Business Unusual

Meet the Man Behind Some of the World's Most Famous Water Fountains

This story appears in the December 2014 issue of Entrepreneur. Subscribe »
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If Mark Fuller’s parents hadn’t already realized their son’s engineering and creative potential, his waterfall and fish pond project—which he worked on through high school and college with his grandfather—would have been a dead giveaway. Rather than install standard fish ponds in his family’s backyard, Fuller connected them by an underground tunnel managed via a secret control panel. 

“We used the pumps and guts of old washers,” says Fuller, who went on to start WET, which designs large-scale, tech-driven water features, including the iconic dancing fountains at the Bellagio Resort & Casino in Las Vegas. The creations—there are more than 300 in 20-plus countries—feature water, lights, music, fog and even fire, cavorting in awe-inspiring permutations.

Fuller founded WET in 1983 with two other former Walt Disney Imagineers, Melanie Simon and Alan Robinson, using funds pulled together from 13 credit cards. Fuller’s small condo was the company’s first office, and Robinson’s backyard was used for experimenting. 

Today WET is housed on a sprawling 140,000-square-foot campus in Los Angeles that includes high-tech chemistry and optics labs, a state-of-the-art wood shop and 45 custom fabrication machines. On any given day, some 300 employees—graphic designers, scientists, engineers, animators and architects—are at work on the 18 to 21 projects that will launch in the next three years.

A typical project has a team of 50, who take it from concept to completion in one to two years. After that, WET offers clients support ranging from annual site visits to periodic tuneups; in some cases, WET staff will remain permanently on-site to operate and maintain the feature. High-profile assignments have included the restoration of the iconic Prometheus Fountain in New York’s Rockefeller Center, the cauldron for the 2002 Winter Olympic Games in Salt Lake City and what’s billed as the world’s largest performing fountain, with water reaching heights of 450 feet, in Dubai.

The company is on track for at least $50 million in revenue this year, Fuller says, while next year could bring in $70 million to $75 million, thanks to projects in Beijing, Shanghai, Chicago, Dubai, Istanbul, Mexico City, Las Vegas, the Bahamas and Kuwait. 

WET’s first major project came in 1986: Fountain Place in Dallas, a collaboration with architect I.M. Pei and landscape architects Dan Kiley and Peter Ker Walker. It was the “first-ever fountain on planet Earth where the jets didn’t come out of the pool,” Fuller says.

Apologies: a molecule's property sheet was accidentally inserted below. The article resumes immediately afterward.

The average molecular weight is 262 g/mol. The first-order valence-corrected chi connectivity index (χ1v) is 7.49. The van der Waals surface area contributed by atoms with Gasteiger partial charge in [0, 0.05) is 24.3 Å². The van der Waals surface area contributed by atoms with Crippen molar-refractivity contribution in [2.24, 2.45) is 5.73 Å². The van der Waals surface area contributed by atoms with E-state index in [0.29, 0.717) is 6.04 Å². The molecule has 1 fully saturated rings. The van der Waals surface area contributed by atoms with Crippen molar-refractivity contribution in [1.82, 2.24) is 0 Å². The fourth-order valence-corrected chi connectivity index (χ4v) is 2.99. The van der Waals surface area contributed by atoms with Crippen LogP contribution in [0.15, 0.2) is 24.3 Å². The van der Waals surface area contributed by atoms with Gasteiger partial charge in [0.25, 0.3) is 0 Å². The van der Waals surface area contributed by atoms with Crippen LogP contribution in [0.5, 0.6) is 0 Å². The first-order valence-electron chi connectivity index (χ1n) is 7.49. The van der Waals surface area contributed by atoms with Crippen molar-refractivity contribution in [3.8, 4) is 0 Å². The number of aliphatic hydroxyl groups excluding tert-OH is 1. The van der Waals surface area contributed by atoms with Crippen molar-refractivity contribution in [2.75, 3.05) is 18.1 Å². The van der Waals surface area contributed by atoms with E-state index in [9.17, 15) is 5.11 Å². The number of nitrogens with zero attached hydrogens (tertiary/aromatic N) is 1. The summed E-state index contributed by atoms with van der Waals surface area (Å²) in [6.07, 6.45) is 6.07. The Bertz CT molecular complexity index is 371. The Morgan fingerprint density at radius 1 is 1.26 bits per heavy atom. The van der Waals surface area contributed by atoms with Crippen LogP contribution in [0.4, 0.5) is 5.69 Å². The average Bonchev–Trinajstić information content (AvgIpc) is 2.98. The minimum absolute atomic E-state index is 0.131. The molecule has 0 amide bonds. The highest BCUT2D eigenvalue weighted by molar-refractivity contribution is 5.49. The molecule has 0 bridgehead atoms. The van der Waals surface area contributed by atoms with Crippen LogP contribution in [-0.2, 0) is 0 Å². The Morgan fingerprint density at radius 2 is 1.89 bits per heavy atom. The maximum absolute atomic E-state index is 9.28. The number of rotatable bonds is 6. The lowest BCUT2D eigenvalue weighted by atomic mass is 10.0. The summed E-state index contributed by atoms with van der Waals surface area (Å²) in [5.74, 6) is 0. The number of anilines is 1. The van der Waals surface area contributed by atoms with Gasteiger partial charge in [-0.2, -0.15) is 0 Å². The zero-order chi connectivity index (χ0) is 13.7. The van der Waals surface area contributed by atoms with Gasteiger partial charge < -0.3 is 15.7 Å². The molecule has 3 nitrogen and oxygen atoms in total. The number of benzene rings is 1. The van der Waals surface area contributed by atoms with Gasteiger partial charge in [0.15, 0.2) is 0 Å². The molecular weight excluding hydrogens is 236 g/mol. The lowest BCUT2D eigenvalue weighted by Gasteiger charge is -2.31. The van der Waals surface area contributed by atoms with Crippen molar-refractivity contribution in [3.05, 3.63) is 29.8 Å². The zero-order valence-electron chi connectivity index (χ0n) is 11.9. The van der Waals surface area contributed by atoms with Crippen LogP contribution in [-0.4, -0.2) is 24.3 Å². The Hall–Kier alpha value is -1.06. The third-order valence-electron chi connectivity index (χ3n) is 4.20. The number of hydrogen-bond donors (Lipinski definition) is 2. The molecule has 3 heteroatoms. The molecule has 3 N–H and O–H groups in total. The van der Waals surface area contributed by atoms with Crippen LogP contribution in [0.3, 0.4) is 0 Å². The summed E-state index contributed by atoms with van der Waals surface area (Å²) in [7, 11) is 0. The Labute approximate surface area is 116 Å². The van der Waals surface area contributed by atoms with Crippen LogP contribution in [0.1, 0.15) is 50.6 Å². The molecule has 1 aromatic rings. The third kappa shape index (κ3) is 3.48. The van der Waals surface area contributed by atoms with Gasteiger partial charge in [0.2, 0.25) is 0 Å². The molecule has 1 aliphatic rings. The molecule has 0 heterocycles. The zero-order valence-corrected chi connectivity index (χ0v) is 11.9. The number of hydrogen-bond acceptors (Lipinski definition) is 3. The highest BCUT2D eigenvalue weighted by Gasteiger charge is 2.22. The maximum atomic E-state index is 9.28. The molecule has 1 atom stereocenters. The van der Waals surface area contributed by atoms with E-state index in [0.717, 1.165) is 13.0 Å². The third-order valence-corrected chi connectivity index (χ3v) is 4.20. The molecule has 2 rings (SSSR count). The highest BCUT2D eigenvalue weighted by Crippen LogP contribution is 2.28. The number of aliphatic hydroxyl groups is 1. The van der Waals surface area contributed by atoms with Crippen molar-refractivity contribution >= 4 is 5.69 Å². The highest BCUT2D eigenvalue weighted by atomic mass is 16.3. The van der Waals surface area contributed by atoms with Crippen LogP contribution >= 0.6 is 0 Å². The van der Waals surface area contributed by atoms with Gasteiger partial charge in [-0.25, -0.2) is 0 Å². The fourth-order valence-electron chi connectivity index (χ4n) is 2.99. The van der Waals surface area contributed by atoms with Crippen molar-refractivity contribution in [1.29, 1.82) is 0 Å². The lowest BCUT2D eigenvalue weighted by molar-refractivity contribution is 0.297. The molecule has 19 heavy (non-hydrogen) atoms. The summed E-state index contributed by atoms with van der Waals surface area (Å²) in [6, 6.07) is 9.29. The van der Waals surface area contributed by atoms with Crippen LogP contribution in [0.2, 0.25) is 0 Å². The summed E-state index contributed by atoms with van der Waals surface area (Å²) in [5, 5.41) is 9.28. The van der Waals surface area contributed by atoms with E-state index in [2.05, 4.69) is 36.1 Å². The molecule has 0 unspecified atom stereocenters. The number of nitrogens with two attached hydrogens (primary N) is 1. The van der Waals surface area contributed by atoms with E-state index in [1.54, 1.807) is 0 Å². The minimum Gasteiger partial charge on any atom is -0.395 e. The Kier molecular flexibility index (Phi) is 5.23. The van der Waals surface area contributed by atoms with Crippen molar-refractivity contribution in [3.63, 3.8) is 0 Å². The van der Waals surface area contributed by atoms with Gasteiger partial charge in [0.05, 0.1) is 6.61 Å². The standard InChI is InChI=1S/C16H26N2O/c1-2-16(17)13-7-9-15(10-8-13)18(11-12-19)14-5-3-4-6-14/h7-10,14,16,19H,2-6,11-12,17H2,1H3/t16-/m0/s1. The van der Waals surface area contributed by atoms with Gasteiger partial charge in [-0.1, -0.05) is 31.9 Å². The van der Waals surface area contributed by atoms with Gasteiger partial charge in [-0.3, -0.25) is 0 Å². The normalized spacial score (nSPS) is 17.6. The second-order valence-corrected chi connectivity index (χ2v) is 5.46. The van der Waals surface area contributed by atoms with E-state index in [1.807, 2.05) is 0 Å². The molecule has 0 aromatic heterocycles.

But growth after that was slow, until Steve Wynn asked Fuller to dinner to discuss creating a never-before-seen attraction for his new Las Vegas hotel. The conversation led to the Fountains of Bellagio, which started dancing in 1998. The project marked a milestone for WET, proving that the company installations could become destinations in themselves, drawing tourists and their dollars. 

“The fountains have become synonymous with our resort,” says Jenn Michaels, senior vice president of public relations for MGM Resorts International. “We know visitors come from around the globe to see our signature attraction. And then they come inside to enjoy everything else we created at this very special hotel.” 

In 2013, the Fountains of Bellagio was named the top U.S. landmark by Trip-Advisor’s Travelers’ Choice Attractions awards. “People see that single image and know immediately that it represents Las Vegas and it represents the Bellagio,” Michaels says. “It is an amazing feat when a single image can be so meaningful in the eyes of people around the globe.”

WET is exploring other elements in projects set in Las Vegas—which, after all, is the capital of spectacle. At the Mirage, water and fire tango to create the world’s largest daily artificial volcanic eruption. And at CityCenter Las Vegas, frozen columns of ice slowly emerge from a shallow pool, providing visitors a welcome respite from the hot desert sun. 

All very cool. 

Inventive Endeavors

  • WET has been an innovator for 30 years, but pioneering a new field can be a blessing and a curse. The company often comes up with never-before-seen ideas but then is expected to up the wow factor for its next client. Co-founder Mark Fuller offered us his tips for moving forward without repeating the past. 
  • Keep it exciting. “We keep working on a design until we can’t stand that it’s not built yet,” Fuller says. He knows a project is on the right track when its designers can’t wait to see it built. “If we’re not feeling that, ‘Oh my gosh, I’m ready to wet my pants so we can go out and see this fountain in real life,’ we know we haven’t gotten far enough yet.” 
  • Embrace teamwork. Creating a WET project involves people from myriad disciplines, from chemistry to mechanical engineering. Everyone is encouraged to speak up. “People must be championing their ideas, bubbling with vigor about expressing what they want to see the project come to—or something is wrong,” Fuller says.
  • Encourage learning. “We never fire anyone here for making a mistake,” Fuller says. WET’s leaders foster curiosity, exploration and learning—and the missteps that come along with them. The company’s WET YOU program offers free classes ranging from physics to stand-up improvisation, meant to broaden employees’ horizons.
  • Be fearless. “We look for challenges that scare us,” Fuller says. “We tackle things that we suppose are doable, but are not obviously so.” The experimental mindset allows WET’s designers to test ideas using the company’s extensive resources, which include a 3-D printing lab, woodworking shop and a network of equally creative, involved colleagues. 
Edition: October 2016

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